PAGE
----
Typically when you watch the pilot episode of a TV series, you can guess what the rest of the series will bring you, at least in tone if not in plot. Occasionally, though, a great TV show will throw a twist into the middle of its run that completely changes the game. All your prior notions of where the show was going are wiped away, the status quo is changed fundamentally, and what you’re left with is a familiar series that suddenly has become unfamiliar as it leaps into the unknown. Here’s a look at seven TV shows that made just such a leap. Beware of spoilers for the listed series. And no, Fonzie jumping the shark doesn’t count.
1. Lost – “Through The Looking Glass”: Jack and Kate get off the island
Lost began with the crash of Oceanic flight 815 onto a mysterious deserted island, presumably somewhere between Australia and California. The focus of the series shifted during the first three seasons between a monster made of black smoke, a shadowy group of malicious “Others”, and a network of hatches built by the Dharma Initiative. The overriding goal above all of those, though, was to get off the island. These survivors were stranded somewhere foreign and dangerous, and it seemed as though the series was designed to lead us through the castaways’ adventures on the island, dragging the story along until we learned whether and how they would be rescued at the end of the series’ run.
The writers ended the third season, however, with what they happily referred to as a “rattlesnake in the mailbox.” After three seasons of showing us flashbacks to the survivors’ pre-crash lives, we suddenly realized we were watching a flashforward that had Jack sporting an alarmingly Fidelesque beard after he and Kate somehow made their way home. How far in the future was this? How did they get off the island? Who else made it home? Why was Jack wanting to return to the island after everything they’d been through? These were the new questions that became more important than the simple question of whether rescue would come. By changing the course of the series midway, the producers pumped new life into the then-sluggish Lost and revitalized a hit series.
2. Battlestar Galactica – “Lay Down Your Burdens, Part 2”: One year later
The conceit of Battlestar Galactica is a simple one: After wiping out nearly the entire human race, the robotic Cylons are pursuing the last survivors through space while the humans seek refuge on the lost, mythical planet Earth. The show was set up to be about the war on the run against the Cylons, and it presumably would progress in intensity until the humans eventually found Earth and made a final stand against the robots.
All that took a left turn at the end of season two, though, when Gaius Baltar was elected President and decided the humans would colonize a new Earth-like planet they’d found along the way. Having the humans planetside was a big change on its own, but then the series leaped one year forward. After a year of having Baltar as President and living in squalid conditions on New Caprica, the humans were becoming complacent. That’s when the long-absent Cylon fleet arrived and forced the humans to capitulate the war, at the risk of being annihilated. The year jump changed the whole dynamic of the series. When the show came back in the third season, characters and relationships had changed drastically from what we’d known prior to New Caprica, the human / Cylon balance had shifted, and nothing would ever be quite the same again.
3. Buffy the Vampire Slayer – “I Was Made To Love You”: Joyce Summers dies
When Buffy the Vampire Slayer made the jump from movie to TV, it improved in every way. It became a deceptively deep and emotional series about a young girl with amazing powers and her struggles to balance her own life with the tasks of holding back the hordes of vampires, ghouls, and beasts in the night. The first few seasons saw Buffy and her friends doing all the things adolescents do, albeit against a backdrop of a nightmarish town built atop a Hellmouth. Buffy would kill whatever needed killing, and at the end of the day she was still a girl dealing with the pressures of growing up.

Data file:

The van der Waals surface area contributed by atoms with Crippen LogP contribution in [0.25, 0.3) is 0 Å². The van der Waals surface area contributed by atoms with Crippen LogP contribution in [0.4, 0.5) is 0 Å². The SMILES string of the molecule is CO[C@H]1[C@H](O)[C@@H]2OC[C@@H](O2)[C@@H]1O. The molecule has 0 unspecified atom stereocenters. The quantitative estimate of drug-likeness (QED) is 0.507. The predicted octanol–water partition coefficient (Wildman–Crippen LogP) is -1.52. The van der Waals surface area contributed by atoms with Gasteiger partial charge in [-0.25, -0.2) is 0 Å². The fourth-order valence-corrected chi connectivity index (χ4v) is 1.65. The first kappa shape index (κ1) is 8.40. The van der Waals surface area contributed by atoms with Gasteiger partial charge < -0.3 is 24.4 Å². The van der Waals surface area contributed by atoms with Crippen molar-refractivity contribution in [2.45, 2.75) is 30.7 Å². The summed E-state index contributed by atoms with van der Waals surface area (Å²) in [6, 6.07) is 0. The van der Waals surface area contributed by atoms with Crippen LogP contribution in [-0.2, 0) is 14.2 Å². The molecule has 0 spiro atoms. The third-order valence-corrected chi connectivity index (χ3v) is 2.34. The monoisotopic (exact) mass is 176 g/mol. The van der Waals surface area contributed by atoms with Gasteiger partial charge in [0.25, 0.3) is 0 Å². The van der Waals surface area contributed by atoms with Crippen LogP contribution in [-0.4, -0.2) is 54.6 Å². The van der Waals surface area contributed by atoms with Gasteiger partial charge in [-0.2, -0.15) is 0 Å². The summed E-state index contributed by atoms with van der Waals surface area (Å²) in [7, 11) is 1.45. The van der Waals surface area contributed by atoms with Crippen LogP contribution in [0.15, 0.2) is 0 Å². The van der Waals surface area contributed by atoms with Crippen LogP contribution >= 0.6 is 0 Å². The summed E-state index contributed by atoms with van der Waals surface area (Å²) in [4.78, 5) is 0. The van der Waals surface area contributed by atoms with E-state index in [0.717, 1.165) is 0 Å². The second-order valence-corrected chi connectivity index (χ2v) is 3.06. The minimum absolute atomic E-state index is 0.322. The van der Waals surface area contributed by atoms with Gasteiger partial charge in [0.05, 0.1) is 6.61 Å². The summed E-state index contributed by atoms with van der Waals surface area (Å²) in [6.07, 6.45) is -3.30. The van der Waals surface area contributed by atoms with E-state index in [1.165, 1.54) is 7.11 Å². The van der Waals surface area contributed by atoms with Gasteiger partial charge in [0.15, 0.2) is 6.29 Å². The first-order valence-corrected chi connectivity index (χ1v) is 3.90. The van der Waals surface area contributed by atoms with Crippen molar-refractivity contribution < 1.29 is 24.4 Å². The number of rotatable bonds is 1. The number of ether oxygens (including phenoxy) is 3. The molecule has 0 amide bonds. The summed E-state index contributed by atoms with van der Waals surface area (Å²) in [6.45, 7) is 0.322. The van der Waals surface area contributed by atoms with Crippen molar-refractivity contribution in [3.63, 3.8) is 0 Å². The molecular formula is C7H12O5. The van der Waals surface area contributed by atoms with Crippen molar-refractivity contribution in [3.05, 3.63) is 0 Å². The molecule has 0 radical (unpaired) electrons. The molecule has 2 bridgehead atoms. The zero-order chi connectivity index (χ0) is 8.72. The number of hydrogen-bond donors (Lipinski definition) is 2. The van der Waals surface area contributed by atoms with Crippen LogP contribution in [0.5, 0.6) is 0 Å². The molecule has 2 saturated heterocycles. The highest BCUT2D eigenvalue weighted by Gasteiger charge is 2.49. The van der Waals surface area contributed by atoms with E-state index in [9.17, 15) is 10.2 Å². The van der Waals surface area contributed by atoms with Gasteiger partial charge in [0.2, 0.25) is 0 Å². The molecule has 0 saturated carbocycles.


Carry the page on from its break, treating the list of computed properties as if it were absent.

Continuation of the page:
Buffy’s life crashed around her when her mother suddenly died in the middle of season 5. Buffy was left in charge of a little sister, as well as all the responsibilities and requirements of adulthood suddenly thrust upon her. The dynamic of the show quickly changed as Buffy was forced into a greater role of leadership, and the tone of the already dark series noticeably darkened even more. Buffy found herself at first incapable of handling all the necessities of being an adult balanced with being the Slayer, and her devotion to trying to be a good protector for her sister would eventually lead to her own death and rebirth.
4. Alias – “Phase One”: SD-6 Falls
Alias began as an intensely goal-oriented series. In the pilot episode, Agent Sydney Bristow learned that she’d been tricked into working for the terrorist organization SD-6, rather than the CIA, which she’d been led to believe she worked for. From the beginning she tasked herself with burrowing as deeply as possible into the nefarious SD-6 with the intent of bringing it down from the inside. This was a task that required her to be constantly on guard with her double life, always wary in deceiving her SD-6 coworkers, and determined to accomplish a task that surely would take the full series’ run to complete.
But, as it turned out, taking down SD-6 only took a season and a half out of the series’ five year run. In the middle of season two, Sydney learned that the CIA suddenly had obtained information about the terrorist organization’s structure and would be able to bring the whole group down with coordinated strikes around the world. And bring the group down, they did. With SD-6 gone, Sydney’s main driving goal was accomplished, and fans were left wondering what more the series could offer. Quite a bit, actually. The fall of SD-6 sent Alias in a completely new direction that eschewed the previous double agent angle in favor of a superbly constructed science fiction / espionage hybrid that has been dubbed “spy-fi” in recent years.
5. Babylon 5 – “Points of Departure”: Commander Sinclair is reassigned
Babylon 5 began as a somewhat uneven foray into the science fiction genre. It was about a diplomatic space station run by Commander Jeffrey Sinclair and administrated by Earth. It acted as an interstellar United Nations, where alien races arbitrated deals and brokered treaties. The writing usually was engaging, though the first season consisted mostly of standalone episodic stories. There were hints at a larger story, but it seemed as if the bigger arc would come to us in bits and portions, while the majority of the series would be about Sinclair and his crew dealing with the day to day running of the station.